In dream a woman sought me, halt of speech,
Squint-eyed, on maimed feet lurching as she steps,
With crippled hands, and skin of sallow bleach.
Canto XIX, Lines 7-9
Dorothy Sayers, TranslatorDante
Dante’s Dream of the Siren: This, the second of Dante’s dreams of Purgatory, is the subtlest and most difficult of the three. It has often been imitated since his time, but never with his wealth of implications.Dorothy Sayers
Dante’s second dream happens right before Cornice V where the Covetous are put towards purgation. The final three levels are sins which are excessive love of otherwise good things. Covetousness is excessive love of goods, for instance.
He dreams of a Siren which tries to lure him away from the path in Purgatory. She’s stopped before she gets too far, thankfully. Another lady rouses Virgil to action and Virgil awakens Dante from his dream. Later, he explains that the Siren is the “ancient witch.”
So what actually has happened here? This requires some unpacking. First things first, who is the ancient witch?
The Ancient Witch
If you’ve read The Lion, the Witch, and the Wardrobe, then you actually do know who the ancient witch is. She is Lilith.
For Dante, as for C.S. Lewis, and for George MacDonald, Lilith was the fabled first wife of Adam–before Eve was created from one of his ribs. The legend says that Lilith was made from the dust of the earth–just as Adam was. Only she refused to submit to him and left the Garden of Eden.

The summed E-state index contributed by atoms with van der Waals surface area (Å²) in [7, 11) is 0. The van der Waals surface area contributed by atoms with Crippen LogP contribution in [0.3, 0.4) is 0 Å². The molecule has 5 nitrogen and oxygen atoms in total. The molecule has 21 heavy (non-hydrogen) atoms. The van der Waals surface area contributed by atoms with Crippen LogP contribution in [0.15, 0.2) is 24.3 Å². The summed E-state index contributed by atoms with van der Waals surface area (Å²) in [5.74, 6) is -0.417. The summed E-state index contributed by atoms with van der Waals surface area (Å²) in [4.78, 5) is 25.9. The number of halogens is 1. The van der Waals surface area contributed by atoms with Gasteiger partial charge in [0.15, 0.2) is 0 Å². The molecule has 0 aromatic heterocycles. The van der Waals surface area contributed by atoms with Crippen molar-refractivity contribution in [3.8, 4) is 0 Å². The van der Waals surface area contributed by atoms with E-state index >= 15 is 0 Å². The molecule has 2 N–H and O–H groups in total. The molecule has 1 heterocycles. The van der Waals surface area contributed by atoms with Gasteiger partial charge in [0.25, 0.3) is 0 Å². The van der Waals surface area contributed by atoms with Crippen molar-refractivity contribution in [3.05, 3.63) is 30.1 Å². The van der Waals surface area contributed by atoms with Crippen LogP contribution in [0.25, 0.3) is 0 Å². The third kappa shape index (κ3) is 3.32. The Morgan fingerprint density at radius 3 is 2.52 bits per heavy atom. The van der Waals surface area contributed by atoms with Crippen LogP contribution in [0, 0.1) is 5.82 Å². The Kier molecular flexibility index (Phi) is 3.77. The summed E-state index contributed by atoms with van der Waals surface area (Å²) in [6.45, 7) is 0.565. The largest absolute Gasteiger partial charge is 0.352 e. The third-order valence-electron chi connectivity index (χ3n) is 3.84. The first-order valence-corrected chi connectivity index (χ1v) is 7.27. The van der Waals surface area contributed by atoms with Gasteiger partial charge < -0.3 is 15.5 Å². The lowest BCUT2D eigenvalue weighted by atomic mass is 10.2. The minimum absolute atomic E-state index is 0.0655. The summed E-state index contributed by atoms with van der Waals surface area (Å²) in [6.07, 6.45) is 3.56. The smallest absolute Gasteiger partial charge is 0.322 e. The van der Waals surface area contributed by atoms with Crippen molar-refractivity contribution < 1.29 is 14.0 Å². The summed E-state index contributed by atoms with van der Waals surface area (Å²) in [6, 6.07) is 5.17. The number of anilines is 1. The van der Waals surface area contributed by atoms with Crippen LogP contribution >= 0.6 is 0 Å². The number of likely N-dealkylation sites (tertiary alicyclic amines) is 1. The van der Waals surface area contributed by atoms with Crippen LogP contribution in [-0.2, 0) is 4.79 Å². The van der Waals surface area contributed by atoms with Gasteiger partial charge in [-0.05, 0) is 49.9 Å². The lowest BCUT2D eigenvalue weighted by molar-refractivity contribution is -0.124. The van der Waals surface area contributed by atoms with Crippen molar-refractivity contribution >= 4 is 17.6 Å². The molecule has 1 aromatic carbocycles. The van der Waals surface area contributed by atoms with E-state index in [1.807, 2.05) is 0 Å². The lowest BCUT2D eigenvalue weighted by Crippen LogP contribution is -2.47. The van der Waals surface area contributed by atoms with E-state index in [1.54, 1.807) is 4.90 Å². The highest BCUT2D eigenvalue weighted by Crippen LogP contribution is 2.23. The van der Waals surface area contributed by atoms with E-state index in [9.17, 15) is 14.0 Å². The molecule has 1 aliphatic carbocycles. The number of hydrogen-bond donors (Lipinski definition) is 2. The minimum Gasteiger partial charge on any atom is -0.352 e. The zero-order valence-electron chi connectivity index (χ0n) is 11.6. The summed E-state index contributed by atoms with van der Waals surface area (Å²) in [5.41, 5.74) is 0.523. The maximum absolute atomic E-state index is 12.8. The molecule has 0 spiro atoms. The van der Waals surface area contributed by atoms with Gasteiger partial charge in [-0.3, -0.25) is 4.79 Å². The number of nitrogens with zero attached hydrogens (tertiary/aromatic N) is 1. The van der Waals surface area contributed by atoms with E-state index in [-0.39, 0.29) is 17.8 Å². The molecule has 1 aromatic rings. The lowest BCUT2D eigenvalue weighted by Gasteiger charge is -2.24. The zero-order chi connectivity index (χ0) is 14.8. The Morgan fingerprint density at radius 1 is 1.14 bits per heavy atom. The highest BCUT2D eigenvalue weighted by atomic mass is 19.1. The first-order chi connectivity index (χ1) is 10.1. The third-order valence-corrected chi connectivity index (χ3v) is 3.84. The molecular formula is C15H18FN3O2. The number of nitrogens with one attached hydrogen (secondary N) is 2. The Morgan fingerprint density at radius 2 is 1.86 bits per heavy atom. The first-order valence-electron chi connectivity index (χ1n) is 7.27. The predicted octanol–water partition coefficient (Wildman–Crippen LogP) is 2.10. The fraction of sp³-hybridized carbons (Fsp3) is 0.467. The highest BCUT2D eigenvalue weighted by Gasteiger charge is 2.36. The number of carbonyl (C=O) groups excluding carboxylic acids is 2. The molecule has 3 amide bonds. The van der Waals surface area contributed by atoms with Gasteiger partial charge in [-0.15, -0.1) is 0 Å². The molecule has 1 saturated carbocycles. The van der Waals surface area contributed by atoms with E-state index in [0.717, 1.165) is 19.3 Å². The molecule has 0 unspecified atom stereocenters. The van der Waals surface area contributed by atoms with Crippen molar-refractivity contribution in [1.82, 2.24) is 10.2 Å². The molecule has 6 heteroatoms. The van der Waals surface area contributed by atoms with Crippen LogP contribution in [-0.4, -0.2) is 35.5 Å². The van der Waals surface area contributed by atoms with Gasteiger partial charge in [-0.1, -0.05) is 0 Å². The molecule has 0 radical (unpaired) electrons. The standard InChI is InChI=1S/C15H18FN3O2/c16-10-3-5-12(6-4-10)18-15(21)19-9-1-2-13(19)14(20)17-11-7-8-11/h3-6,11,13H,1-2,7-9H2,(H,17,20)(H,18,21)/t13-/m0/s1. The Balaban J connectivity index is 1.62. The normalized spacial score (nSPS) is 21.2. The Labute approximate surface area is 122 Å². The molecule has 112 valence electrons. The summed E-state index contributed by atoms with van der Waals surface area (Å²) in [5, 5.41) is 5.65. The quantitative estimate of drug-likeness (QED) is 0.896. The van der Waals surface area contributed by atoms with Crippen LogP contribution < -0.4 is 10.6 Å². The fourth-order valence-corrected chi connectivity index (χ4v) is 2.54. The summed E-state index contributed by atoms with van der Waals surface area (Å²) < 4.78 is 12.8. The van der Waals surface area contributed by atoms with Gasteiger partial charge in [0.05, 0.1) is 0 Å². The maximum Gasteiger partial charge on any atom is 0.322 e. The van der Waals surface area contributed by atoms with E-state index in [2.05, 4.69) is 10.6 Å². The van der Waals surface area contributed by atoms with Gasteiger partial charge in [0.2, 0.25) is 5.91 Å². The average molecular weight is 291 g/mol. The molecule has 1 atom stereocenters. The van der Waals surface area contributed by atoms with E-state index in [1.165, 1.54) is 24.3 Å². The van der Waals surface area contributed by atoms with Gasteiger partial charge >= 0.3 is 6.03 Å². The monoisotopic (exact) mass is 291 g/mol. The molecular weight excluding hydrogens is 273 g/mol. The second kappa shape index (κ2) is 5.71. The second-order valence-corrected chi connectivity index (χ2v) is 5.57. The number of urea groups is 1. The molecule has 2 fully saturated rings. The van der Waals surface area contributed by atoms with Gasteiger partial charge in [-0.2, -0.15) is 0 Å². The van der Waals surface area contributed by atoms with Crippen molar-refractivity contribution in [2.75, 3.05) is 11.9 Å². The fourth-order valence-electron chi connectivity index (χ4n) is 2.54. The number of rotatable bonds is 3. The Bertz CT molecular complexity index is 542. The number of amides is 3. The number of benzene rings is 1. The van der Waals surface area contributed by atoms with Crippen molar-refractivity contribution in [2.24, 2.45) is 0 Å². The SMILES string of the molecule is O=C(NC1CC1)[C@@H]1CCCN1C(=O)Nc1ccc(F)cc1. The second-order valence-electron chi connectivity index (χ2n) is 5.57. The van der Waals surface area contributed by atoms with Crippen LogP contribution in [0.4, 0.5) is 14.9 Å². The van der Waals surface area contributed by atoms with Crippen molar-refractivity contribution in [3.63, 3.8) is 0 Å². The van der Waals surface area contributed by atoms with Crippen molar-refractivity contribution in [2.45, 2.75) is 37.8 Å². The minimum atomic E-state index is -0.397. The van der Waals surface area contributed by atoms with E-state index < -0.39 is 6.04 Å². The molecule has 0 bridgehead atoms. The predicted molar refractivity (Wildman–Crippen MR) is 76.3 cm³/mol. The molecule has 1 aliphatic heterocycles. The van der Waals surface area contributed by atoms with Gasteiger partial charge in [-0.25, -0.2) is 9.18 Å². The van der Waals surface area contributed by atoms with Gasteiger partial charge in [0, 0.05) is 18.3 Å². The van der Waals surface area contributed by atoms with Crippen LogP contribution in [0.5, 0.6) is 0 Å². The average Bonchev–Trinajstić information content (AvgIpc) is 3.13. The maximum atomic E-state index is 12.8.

In legend, she is supposedly a seducer of men, mother of demons, and slayer of children. Today, she’s something of a feminist icon, the myth having roused the understandable sympathies of women all over the world. Given the overly zealous depictions of a simpering Eve in Western Literature (such as Milton), I can’t say that I blame the feminists for this one.
The Siren is the Fantasy of Love
What she represents here is the fantasy of womanhood–not an actual woman. Just as Lilith wasn’t Adam’s true partner–Eve was. The Siren is not the true good worth of love. She’s what a warped mind conjures to be loved.
It’s like having a crush on a famous figure when you’re a teenager. You’re in love with the image of the person as they are in your imagination–not the person themselves. The reality is something which is more than likely not what you’re actually searching for in a partner.
And Dante knows this–he recognizes her at first as an ugly monster but the mind plays it’s trick. Until another lady intervenes.
The lady who comes and warns Virgil that Dante is in peril doesn’t have an identity. She is not Beatrice, Lucy, or any of the other ladies mentioned in the Comedy thus far. We don’t see her again after this Canto either.
Sayers says in her commentary that the lady could represent intuition. She rouses Virgil, after all, not Dante and its Virgil (representing human reason) who shows the monstrousness of the Siren. Intuition cannot act on itself. It needs our reason to act upon what it sells us.
Fittingly, we don’t see the Lady again. Intuition, after all, is subconscious and fleeting. It’s only there when we absolutely need it. And Dante soon will not need it or human reason.
Translating the Dream into the 21st Century
So what does Dante’s dream mean for us in the 21st century?
Setting aside the more recent attitudes surrounding Lilith and the more blatantly sexual associations with her, what do we have? We have the allegory of loving our own projections over the actual good things and people in this world.
We love our partner so long as they don’t shatter the image we have of them in our own minds. It’s much harder to love them for themselves. It’s much harder to love anything for itself when it doesn’t conform to what we think it should be.
But the fantasy is shattered when we follow both intuition and reason. It doesn’t mean we can’t have fantasies–far from it. Rather that we should take care to not let it keep us from the path before us.
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